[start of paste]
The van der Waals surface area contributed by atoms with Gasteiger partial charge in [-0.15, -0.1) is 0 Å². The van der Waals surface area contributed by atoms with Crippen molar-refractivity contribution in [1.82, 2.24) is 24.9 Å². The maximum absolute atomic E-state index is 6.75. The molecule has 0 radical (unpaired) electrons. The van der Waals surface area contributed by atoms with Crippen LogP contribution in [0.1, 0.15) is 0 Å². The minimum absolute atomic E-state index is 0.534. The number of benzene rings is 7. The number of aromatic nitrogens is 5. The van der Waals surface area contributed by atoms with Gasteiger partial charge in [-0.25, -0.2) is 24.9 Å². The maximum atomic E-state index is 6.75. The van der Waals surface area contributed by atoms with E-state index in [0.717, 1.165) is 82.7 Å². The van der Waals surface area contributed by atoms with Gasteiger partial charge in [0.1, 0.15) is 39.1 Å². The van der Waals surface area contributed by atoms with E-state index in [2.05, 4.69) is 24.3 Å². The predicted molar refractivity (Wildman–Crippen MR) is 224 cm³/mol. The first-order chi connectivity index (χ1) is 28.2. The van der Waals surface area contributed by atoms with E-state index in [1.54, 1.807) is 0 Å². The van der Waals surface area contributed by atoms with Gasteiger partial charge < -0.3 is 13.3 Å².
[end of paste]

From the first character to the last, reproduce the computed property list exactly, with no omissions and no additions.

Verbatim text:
The van der Waals surface area contributed by atoms with Gasteiger partial charge in [-0.15, -0.1) is 0 Å². The van der Waals surface area contributed by atoms with Crippen molar-refractivity contribution in [1.82, 2.24) is 24.9 Å². The maximum absolute atomic E-state index is 6.75. The molecule has 0 radical (unpaired) electrons. The van der Waals surface area contributed by atoms with Crippen LogP contribution in [0.1, 0.15) is 0 Å². The minimum absolute atomic E-state index is 0.534. The number of benzene rings is 7. The number of aromatic nitrogens is 5. The van der Waals surface area contributed by atoms with Gasteiger partial charge in [-0.25, -0.2) is 24.9 Å². The maximum atomic E-state index is 6.75. The van der Waals surface area contributed by atoms with E-state index in [0.717, 1.165) is 82.7 Å². The van der Waals surface area contributed by atoms with Gasteiger partial charge in [0.1, 0.15) is 39.1 Å². The van der Waals surface area contributed by atoms with E-state index in [2.05, 4.69) is 24.3 Å². The predicted molar refractivity (Wildman–Crippen MR) is 224 cm³/mol. The first-order chi connectivity index (χ1) is 28.2. The van der Waals surface area contributed by atoms with E-state index in [1.54, 1.807) is 0 Å². The van der Waals surface area contributed by atoms with Gasteiger partial charge < -0.3 is 13.3 Å².